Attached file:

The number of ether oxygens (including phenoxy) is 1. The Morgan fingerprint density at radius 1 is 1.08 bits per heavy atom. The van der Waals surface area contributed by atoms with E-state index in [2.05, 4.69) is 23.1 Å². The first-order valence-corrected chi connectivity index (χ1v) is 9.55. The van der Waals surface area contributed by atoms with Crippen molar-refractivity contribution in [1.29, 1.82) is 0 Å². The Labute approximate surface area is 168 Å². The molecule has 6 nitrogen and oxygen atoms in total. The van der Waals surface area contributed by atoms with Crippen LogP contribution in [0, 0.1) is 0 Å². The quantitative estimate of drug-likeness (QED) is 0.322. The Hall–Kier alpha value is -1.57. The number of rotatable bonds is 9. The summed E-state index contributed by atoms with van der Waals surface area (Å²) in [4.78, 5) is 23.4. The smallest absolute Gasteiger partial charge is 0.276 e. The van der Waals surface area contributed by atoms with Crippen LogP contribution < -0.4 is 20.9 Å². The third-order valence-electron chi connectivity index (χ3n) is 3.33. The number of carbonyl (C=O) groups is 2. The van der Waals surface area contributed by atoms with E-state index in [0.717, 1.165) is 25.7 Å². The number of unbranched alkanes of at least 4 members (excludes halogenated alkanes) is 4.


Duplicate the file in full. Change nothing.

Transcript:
The number of ether oxygens (including phenoxy) is 1. The Morgan fingerprint density at radius 1 is 1.08 bits per heavy atom. The van der Waals surface area contributed by atoms with E-state index in [2.05, 4.69) is 23.1 Å². The first-order valence-corrected chi connectivity index (χ1v) is 9.55. The van der Waals surface area contributed by atoms with Crippen molar-refractivity contribution in [1.29, 1.82) is 0 Å². The Labute approximate surface area is 168 Å². The molecule has 6 nitrogen and oxygen atoms in total. The van der Waals surface area contributed by atoms with Crippen LogP contribution in [0, 0.1) is 0 Å². The quantitative estimate of drug-likeness (QED) is 0.322. The Hall–Kier alpha value is -1.57. The number of rotatable bonds is 9. The summed E-state index contributed by atoms with van der Waals surface area (Å²) in [4.78, 5) is 23.4. The smallest absolute Gasteiger partial charge is 0.276 e. The van der Waals surface area contributed by atoms with Crippen LogP contribution < -0.4 is 20.9 Å². The third-order valence-electron chi connectivity index (χ3n) is 3.33. The number of carbonyl (C=O) groups is 2. The van der Waals surface area contributed by atoms with E-state index in [0.717, 1.165) is 25.7 Å². The number of unbranched alkanes of at least 4 members (excludes halogenated alkanes) is 4.